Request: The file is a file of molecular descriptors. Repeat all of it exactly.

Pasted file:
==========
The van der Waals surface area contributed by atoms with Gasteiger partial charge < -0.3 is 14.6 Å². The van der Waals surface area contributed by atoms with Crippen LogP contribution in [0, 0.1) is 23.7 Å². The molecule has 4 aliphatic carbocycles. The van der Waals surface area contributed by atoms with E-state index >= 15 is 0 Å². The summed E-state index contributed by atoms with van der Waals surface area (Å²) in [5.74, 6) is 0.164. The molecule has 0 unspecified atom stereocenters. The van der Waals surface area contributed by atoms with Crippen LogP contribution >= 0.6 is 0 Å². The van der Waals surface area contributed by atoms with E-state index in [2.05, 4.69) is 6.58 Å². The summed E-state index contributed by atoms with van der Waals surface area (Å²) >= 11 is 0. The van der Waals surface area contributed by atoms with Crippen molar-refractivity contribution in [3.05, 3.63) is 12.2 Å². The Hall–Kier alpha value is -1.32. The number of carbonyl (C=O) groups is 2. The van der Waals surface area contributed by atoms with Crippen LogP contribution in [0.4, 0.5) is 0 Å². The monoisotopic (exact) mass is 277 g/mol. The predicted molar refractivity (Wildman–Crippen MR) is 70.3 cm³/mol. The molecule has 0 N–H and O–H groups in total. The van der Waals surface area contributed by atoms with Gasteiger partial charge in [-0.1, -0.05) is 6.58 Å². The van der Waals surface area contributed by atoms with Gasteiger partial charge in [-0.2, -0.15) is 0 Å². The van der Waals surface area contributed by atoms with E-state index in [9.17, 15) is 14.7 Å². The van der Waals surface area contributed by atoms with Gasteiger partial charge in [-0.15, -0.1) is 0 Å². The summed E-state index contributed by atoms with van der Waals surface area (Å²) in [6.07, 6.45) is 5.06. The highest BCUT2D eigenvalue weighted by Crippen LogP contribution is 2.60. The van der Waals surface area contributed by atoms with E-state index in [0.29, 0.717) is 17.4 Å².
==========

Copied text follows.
The van der Waals surface area contributed by atoms with Gasteiger partial charge < -0.3 is 14.6 Å². The van der Waals surface area contributed by atoms with Crippen LogP contribution in [0, 0.1) is 23.7 Å². The molecule has 4 aliphatic carbocycles. The van der Waals surface area contributed by atoms with E-state index >= 15 is 0 Å². The summed E-state index contributed by atoms with van der Waals surface area (Å²) in [5.74, 6) is 0.164. The molecule has 0 unspecified atom stereocenters. The van der Waals surface area contributed by atoms with Crippen LogP contribution >= 0.6 is 0 Å². The van der Waals surface area contributed by atoms with E-state index in [2.05, 4.69) is 6.58 Å². The summed E-state index contributed by atoms with van der Waals surface area (Å²) >= 11 is 0. The van der Waals surface area contributed by atoms with Crippen molar-refractivity contribution in [3.05, 3.63) is 12.2 Å². The Hall–Kier alpha value is -1.32. The number of carbonyl (C=O) groups is 2. The van der Waals surface area contributed by atoms with Crippen LogP contribution in [0.4, 0.5) is 0 Å². The monoisotopic (exact) mass is 277 g/mol. The predicted molar refractivity (Wildman–Crippen MR) is 70.3 cm³/mol. The molecule has 0 N–H and O–H groups in total. The van der Waals surface area contributed by atoms with Gasteiger partial charge in [-0.1, -0.05) is 6.58 Å². The van der Waals surface area contributed by atoms with Gasteiger partial charge in [-0.2, -0.15) is 0 Å². The van der Waals surface area contributed by atoms with E-state index in [9.17, 15) is 14.7 Å². The van der Waals surface area contributed by atoms with Gasteiger partial charge in [-0.15, -0.1) is 0 Å². The summed E-state index contributed by atoms with van der Waals surface area (Å²) in [6.07, 6.45) is 5.06. The highest BCUT2D eigenvalue weighted by Crippen LogP contribution is 2.60. The van der Waals surface area contributed by atoms with E-state index in [0.29, 0.717) is 17.4 Å².